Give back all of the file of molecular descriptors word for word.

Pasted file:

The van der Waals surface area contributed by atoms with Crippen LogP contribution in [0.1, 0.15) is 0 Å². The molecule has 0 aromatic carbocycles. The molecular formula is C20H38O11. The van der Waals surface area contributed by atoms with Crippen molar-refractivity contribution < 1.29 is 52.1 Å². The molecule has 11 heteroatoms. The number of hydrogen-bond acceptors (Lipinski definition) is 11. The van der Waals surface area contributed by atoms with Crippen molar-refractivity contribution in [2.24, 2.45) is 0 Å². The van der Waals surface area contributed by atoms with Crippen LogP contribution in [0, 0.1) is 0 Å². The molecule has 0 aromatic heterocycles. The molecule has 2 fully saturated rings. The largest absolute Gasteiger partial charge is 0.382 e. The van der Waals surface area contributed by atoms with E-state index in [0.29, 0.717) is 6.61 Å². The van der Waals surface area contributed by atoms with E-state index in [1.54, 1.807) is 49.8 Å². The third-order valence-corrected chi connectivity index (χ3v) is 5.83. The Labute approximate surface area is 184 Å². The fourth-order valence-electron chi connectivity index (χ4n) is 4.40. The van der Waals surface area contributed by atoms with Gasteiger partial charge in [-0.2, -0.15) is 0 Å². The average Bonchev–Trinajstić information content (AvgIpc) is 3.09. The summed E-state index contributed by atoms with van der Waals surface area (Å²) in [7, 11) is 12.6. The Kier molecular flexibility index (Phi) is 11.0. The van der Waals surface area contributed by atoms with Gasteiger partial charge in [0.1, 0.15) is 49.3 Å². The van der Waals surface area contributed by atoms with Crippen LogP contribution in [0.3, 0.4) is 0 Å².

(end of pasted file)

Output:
The van der Waals surface area contributed by atoms with Crippen LogP contribution in [0.1, 0.15) is 0 Å². The molecule has 0 aromatic carbocycles. The molecular formula is C20H38O11. The van der Waals surface area contributed by atoms with Crippen molar-refractivity contribution < 1.29 is 52.1 Å². The molecule has 11 heteroatoms. The number of hydrogen-bond acceptors (Lipinski definition) is 11. The van der Waals surface area contributed by atoms with Crippen molar-refractivity contribution in [2.24, 2.45) is 0 Å². The van der Waals surface area contributed by atoms with Crippen LogP contribution in [0, 0.1) is 0 Å². The molecule has 0 aromatic heterocycles. The molecule has 2 fully saturated rings. The largest absolute Gasteiger partial charge is 0.382 e. The van der Waals surface area contributed by atoms with E-state index in [0.29, 0.717) is 6.61 Å². The van der Waals surface area contributed by atoms with E-state index in [1.54, 1.807) is 49.8 Å². The third-order valence-corrected chi connectivity index (χ3v) is 5.83. The Labute approximate surface area is 184 Å². The fourth-order valence-electron chi connectivity index (χ4n) is 4.40. The van der Waals surface area contributed by atoms with Gasteiger partial charge in [-0.2, -0.15) is 0 Å². The average Bonchev–Trinajstić information content (AvgIpc) is 3.09. The summed E-state index contributed by atoms with van der Waals surface area (Å²) in [7, 11) is 12.6. The Kier molecular flexibility index (Phi) is 11.0. The van der Waals surface area contributed by atoms with Gasteiger partial charge in [0.1, 0.15) is 49.3 Å². The van der Waals surface area contributed by atoms with Crippen LogP contribution in [0.3, 0.4) is 0 Å².